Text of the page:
I prefer the weight, size and handling of MF cameras, whether it's eye or waist level shooting, exactly why I can't say. The 645D really fits in with this, a smaller, lighter mirrorless simply wouldn't interest me. I tried a Fuji G690, expecting it to be smaller/lighter than my P6x7 - it was but not enough to compensate for not being a system SLR (size is more important to me than weight and it wasn't that much smaller).

12-04-2018, 10:19 PM   #20
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I used a Mamiya C-3, for which I paid $100 with a 80mm Sekor, from the early 70’s until the late 90’s. I replaced it with an old C-33, which cocked the shutter automatically when winding the film. Amazing! I had a Rolleiflex also, and it is remarkably compact and light. But it is also inflexible.

Mostly to get access to a 45mm wide-angle lens—the widest I could do with the Mamiya was 55—I bought a Kiev 60 with a Mir 26 lens. It was flaky and I bought two more. Lens and finder diversity was the reason.m, and I couldn’t afford the quality stuff.

The Mamiya was the only twin-lens system camera, and I have always used and wanted a wide selection of lenses. Finders, too—I even have the high-eyepoint speedfinder for my old Canon F-1. The Kiev led to a collector’s interest in Soviet stuff, and I ended up with an 88CM box SLR and an Exakta 66.

Those were always fun but scary—they didn’t always work. I couldn’t do commercial work with them and the Mamiyas were worn out. Also, my wife wanted to do weddings with bigger film (having seen my results), but needed high levels of automation. So, we bought a 645NII with the 45-85 zoom and a flash. I added a 645N with a 75LS as a backup and many inserts and other accessories.

Soon after that she went digital and never looked back.

The 645 negative was feeling constricting and in 2007 I bought my first 6x7 (in Fairbanks, as it happens). That became my go-to kit for serious work when large format was infeasible, and I expanded it to 3 bodies and a full complement of lenses, plus folding and chimney finders.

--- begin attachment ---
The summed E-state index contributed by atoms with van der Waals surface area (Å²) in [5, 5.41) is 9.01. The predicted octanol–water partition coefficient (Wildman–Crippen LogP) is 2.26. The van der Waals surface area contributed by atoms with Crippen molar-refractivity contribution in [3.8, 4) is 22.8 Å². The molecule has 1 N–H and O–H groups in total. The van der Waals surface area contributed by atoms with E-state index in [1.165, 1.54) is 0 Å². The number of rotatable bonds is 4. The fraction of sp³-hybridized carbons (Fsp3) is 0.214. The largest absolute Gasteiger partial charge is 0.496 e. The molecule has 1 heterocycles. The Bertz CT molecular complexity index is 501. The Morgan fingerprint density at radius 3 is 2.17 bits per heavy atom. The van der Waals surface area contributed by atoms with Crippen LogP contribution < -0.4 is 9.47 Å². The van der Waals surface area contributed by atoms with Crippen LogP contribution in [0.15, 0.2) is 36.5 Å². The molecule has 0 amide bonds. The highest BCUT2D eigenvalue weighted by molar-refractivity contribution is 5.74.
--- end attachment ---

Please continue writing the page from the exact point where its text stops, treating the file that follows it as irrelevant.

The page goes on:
The only thing more exciting than a 6x7 Velvia transparency on a light table is a 4x5 Velvia transparency. And so I maintained a 4x5 capability throughout.

The 645z is changing my patterns, to be sure. It may be the best compromise yet between image quality, system flexibility, and portability.

But I have never second-guessed the decision to go bigger as much as possible.

Rick “like Adams: the biggest camera I can carry” Denney
12-05-2018, 12:58 AM - 1 Like   #21
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QuoteOriginally posted by VellMerlot Quote
I wish I had not disappointed you :P
I never claimed myself a photographer, I'm on this hobby because I needed an excuse to share something with my daughter after a divorce, and she liked to "steal" my Oly E-420 and return it to me only when the card was full or the battery empty, so I asked her if she liked to take pictures, she said yes, and I bought a pair of Pentax to be able to share lenses (the Oly 4/3 were failing into oblivion, and about quality/price ratio, none beats a Pentax set).

I must admit I begun to "watch" things (look them in a different way... some sort of "mental composing") after using my K-5, and because that, maybe someone would call me "photographer", but I have not the love for the image I see people here has, I'm just happy watching how the picture itself is formed in a viewscreen when I turn (manually, always manually) my focus barrel. I enjoy it far much more than to see the pictures I took. Once the click has sounded, I lose all interest on the image
You did certainly not disappoint me, all the contrary! It is interesting to see how different the joys are that everyone draws from a seemingly so similar activities. I liked you comment because it made me think about what *I* enjoy while making photos. And I guess it is two different things, sometimes separated by days or weeks: For one, similar to you, I enjoy handling the camera and the lens, composing, kneeling down, lying down, trying different angles etc. And that is satisfied as soon as I feel that I got the shot I wanted. A totally different joy comes from opening (or rediscovering) photos on the computer and postprocessing them. And also sharing them and finding out what others like or dislike about them.

Finally, coming from a divorced father, maybe your daughter just needed an "excuse" to share something with you. And it worked....
12-08-2018, 10:35 AM   #22
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QuoteOriginally posted by TDvN57 Quote
... Not to mention super low light performance. Portraits at iso 18,000????
MFD has decreased dynamic range and tonal scale the higher your ISO just like small format. A stop better DR or so over small format is not going to salvage the poor tonal scale you get at ISO 18K compared to base ISO. For me, tonal scale is one of the most important attributes of a portrait. YMMV